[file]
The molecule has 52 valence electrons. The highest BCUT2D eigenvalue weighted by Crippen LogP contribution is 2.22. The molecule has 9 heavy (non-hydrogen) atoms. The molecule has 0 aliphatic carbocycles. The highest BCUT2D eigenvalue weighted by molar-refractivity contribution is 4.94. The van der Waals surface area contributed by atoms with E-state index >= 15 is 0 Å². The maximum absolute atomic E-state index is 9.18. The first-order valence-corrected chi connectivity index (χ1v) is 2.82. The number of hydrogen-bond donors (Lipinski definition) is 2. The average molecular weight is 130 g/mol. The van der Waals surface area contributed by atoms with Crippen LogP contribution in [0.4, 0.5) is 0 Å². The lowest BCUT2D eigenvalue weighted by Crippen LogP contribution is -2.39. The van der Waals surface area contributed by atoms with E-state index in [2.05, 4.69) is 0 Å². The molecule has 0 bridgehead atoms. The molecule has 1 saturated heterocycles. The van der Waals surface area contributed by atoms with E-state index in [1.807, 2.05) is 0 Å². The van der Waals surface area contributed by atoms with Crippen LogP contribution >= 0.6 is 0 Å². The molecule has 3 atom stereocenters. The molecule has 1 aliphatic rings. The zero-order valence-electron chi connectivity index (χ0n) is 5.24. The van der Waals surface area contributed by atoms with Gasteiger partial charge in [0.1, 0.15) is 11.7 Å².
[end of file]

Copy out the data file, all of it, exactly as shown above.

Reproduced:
The molecule has 52 valence electrons. The highest BCUT2D eigenvalue weighted by Crippen LogP contribution is 2.22. The molecule has 9 heavy (non-hydrogen) atoms. The molecule has 0 aliphatic carbocycles. The highest BCUT2D eigenvalue weighted by molar-refractivity contribution is 4.94. The van der Waals surface area contributed by atoms with E-state index >= 15 is 0 Å². The maximum absolute atomic E-state index is 9.18. The first-order valence-corrected chi connectivity index (χ1v) is 2.82. The number of hydrogen-bond donors (Lipinski definition) is 2. The average molecular weight is 130 g/mol. The van der Waals surface area contributed by atoms with Crippen LogP contribution in [0.4, 0.5) is 0 Å². The lowest BCUT2D eigenvalue weighted by Crippen LogP contribution is -2.39. The van der Waals surface area contributed by atoms with E-state index in [2.05, 4.69) is 0 Å². The molecule has 0 bridgehead atoms. The molecule has 1 saturated heterocycles. The van der Waals surface area contributed by atoms with E-state index in [1.807, 2.05) is 0 Å². The van der Waals surface area contributed by atoms with Crippen LogP contribution >= 0.6 is 0 Å². The molecule has 3 atom stereocenters. The molecule has 1 aliphatic rings. The zero-order valence-electron chi connectivity index (χ0n) is 5.24. The van der Waals surface area contributed by atoms with Gasteiger partial charge in [0.1, 0.15) is 11.7 Å².